Castle of San Giovanni (St. John)

The castle of San Giovanni (St. John) is a fortification located on a hill at an altitude of 280 meters above Kotor and is one of the most visited tourist sites in Montenegro.

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The fortification complex includes walls, ramparts, towers, citadels, forts and other structures. The total length of the walls is about 4.5 km, and the height reaches 20 meters. Many cultures and peoples had a hand in their construction, including Illyria, Byzantium, Venice, Austria and others.

Since 1979, the castle, together with the Old Town, has been included in the UNESCO World Heritage List.

Castle history

According to a number of sources, the top of the hill above modern Kotor was fortified back in the Illyrian period — the Romans began to build it in 168 BC.

In 535, after the next expulsion of the Goth tribes from these lands, the Byzantine Emperor Justinian I ordered to fortify the town and build a fortress over it. It is believed that it is from this year that the history of the walls of San Giovanni begins.

However, this did not save it from numerous raids by various nomadic tribes, including the Saracens, who sacked it in 840.

After that, the city, like the fortress, had almost 500 years of unrest: changed hands, declared independence, and were raided. And in the XV century, fearing the capture by the Ottoman Empire, Kotor became part of the possessions of the Venetian Republic.

Interesting fact! Kotor was among the cities that suffered from the raid of the Tatar-Mongol Horde. In 1241, he was burned by the troops of the grandson of Genghis Khan — Kadan.

Venetian era

In 1420, Kotor, and with it the Castle of San Giovanni, became part of the province of Albania Veneta. It is worth noting that the Italians accepted the city into their composition only after the eighth request from the Cattaro authorities. At the same time, the Venetians decided to strengthen it by investing an impressive amount of money in the construction of fortifications. They have come down to us through the ages.

Interesting fact! The amount of investment in the walls of Kotor was so impressive that an expression appeared in Venice that is used to this day when they talk about an overly pretentious lover: «Te me costi come i muri de Cattaro.» In translation, this means: «You cost me like the walls of Cattaro»

One of the reasons why the Italians decided to fortify the walls was the proximity of the border of the Ottoman Empire, which was only a couple of hours away.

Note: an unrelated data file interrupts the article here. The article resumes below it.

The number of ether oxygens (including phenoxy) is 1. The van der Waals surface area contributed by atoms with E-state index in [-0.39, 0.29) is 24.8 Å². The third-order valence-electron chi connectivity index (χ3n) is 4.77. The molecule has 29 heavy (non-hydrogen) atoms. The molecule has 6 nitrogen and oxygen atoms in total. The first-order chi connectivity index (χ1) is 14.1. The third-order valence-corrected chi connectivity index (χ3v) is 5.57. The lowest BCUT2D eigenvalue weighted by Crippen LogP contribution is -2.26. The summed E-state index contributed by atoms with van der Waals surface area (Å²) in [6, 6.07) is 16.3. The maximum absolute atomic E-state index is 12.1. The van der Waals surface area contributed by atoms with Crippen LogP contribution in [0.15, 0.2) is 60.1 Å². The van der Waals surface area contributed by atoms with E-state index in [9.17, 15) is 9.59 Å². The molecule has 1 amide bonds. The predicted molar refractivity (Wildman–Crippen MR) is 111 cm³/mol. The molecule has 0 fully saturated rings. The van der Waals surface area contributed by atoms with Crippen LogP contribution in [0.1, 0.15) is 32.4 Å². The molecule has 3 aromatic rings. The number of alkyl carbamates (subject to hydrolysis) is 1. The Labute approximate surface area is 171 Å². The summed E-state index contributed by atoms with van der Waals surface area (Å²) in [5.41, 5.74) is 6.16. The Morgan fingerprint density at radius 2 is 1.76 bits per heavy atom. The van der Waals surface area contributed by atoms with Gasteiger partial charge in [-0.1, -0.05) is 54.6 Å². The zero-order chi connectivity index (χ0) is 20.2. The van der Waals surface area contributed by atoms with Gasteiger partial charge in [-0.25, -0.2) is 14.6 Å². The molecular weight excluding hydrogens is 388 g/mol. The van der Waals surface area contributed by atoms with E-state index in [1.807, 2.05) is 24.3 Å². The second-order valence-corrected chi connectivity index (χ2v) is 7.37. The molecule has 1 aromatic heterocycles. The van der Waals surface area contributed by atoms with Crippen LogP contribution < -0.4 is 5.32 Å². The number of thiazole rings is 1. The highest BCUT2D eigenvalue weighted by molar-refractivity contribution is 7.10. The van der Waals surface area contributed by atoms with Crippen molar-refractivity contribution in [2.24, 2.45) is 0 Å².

The second reason — the possession of Kotor allowed controlling the entire bay.

Not surprisingly, throughout the existence of this neighborhood, the Turks tried to capture the city. However, the constructed walls, reinforced by a battery of 38 guns, successfully coped with the task — the town was never taken.

In 1539, Admiral Hayreddin Barbarossa, at the head of a flotilla of 70 ships and 30,000 soldiers, laid siege to the fortress, but retreated 4 days later.

In 1571, the Turkish troops of Ali Pasha Muezzin-Zadeh made a second attempt, besieging the city from 9 to 16 August, but also were unsuccessful and retreated.

In 1657, during the Candian War between the Ottoman Empire and the Venetian Republic, the most powerful attempt was made: the 5,000-strong army of Mehmed Pasha Varlats from Shkoder besieged Kotor with 1,000 defenders for two months. However, also unsuccessfully, the walls survived, but the legend has been preserved among the people from that time.

When the city was besieged by the Turks, the inhabitants of Kotor and the surrounding territories saved themselves in the citadel and, either out of stupidity or out of patriotic impulses, as a sign that the city did not plan to surrender, they closed the city from the inside, and the key to the gate was thrown into the sea. The Turks, after futile attempts to take the city, left, but then it turned out that the only key to the keyhole was in the sea, and without it, it was absolutely impossible to open the gate. In fact, people were locked up in their own fortress with no way out. Fortunately, they had water (now this place is the «Karampan Well»), and the returned Venetians threw catapults at food.

This went on for 10 years until in 1667 an earthquake wiped out ⅔ of the city and created a crack through which the inhabitants got out.